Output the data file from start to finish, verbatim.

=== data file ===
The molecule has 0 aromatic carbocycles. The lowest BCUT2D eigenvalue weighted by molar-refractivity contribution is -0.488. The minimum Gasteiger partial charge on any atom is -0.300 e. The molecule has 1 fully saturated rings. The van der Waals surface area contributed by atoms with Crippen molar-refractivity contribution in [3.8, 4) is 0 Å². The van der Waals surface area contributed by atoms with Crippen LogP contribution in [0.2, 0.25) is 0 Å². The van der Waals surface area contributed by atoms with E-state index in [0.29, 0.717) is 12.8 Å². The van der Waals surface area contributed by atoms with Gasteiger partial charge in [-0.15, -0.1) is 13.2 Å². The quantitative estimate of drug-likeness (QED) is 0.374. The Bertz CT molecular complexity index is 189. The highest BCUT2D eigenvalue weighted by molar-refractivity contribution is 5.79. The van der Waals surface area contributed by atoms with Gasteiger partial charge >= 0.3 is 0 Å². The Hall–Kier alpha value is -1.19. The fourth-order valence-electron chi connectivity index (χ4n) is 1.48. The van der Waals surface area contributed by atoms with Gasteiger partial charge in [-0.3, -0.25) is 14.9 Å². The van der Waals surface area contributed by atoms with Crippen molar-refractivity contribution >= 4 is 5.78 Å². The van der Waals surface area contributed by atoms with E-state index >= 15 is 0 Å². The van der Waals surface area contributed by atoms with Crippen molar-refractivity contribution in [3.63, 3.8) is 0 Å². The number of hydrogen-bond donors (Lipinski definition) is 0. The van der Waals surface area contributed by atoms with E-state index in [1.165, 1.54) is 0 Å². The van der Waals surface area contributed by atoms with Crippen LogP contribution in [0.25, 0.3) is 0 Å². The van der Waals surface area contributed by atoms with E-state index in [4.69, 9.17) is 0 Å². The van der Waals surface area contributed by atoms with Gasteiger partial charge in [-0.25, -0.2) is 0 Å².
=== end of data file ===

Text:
The molecule has 0 aromatic carbocycles. The lowest BCUT2D eigenvalue weighted by molar-refractivity contribution is -0.488. The minimum Gasteiger partial charge on any atom is -0.300 e. The molecule has 1 fully saturated rings. The van der Waals surface area contributed by atoms with Crippen molar-refractivity contribution in [3.8, 4) is 0 Å². The van der Waals surface area contributed by atoms with Crippen LogP contribution in [0.2, 0.25) is 0 Å². The van der Waals surface area contributed by atoms with E-state index in [0.29, 0.717) is 12.8 Å². The van der Waals surface area contributed by atoms with Gasteiger partial charge in [-0.15, -0.1) is 13.2 Å². The quantitative estimate of drug-likeness (QED) is 0.374. The Bertz CT molecular complexity index is 189. The highest BCUT2D eigenvalue weighted by molar-refractivity contribution is 5.79. The van der Waals surface area contributed by atoms with Gasteiger partial charge >= 0.3 is 0 Å². The Hall–Kier alpha value is -1.19. The fourth-order valence-electron chi connectivity index (χ4n) is 1.48. The van der Waals surface area contributed by atoms with Gasteiger partial charge in [-0.3, -0.25) is 14.9 Å². The van der Waals surface area contributed by atoms with Crippen molar-refractivity contribution >= 4 is 5.78 Å². The van der Waals surface area contributed by atoms with E-state index >= 15 is 0 Å². The van der Waals surface area contributed by atoms with Crippen molar-refractivity contribution in [3.63, 3.8) is 0 Å². The number of hydrogen-bond donors (Lipinski definition) is 0. The van der Waals surface area contributed by atoms with E-state index in [1.165, 1.54) is 0 Å². The van der Waals surface area contributed by atoms with Crippen LogP contribution in [0.25, 0.3) is 0 Å². The van der Waals surface area contributed by atoms with E-state index in [4.69, 9.17) is 0 Å². The van der Waals surface area contributed by atoms with Gasteiger partial charge in [-0.25, -0.2) is 0 Å².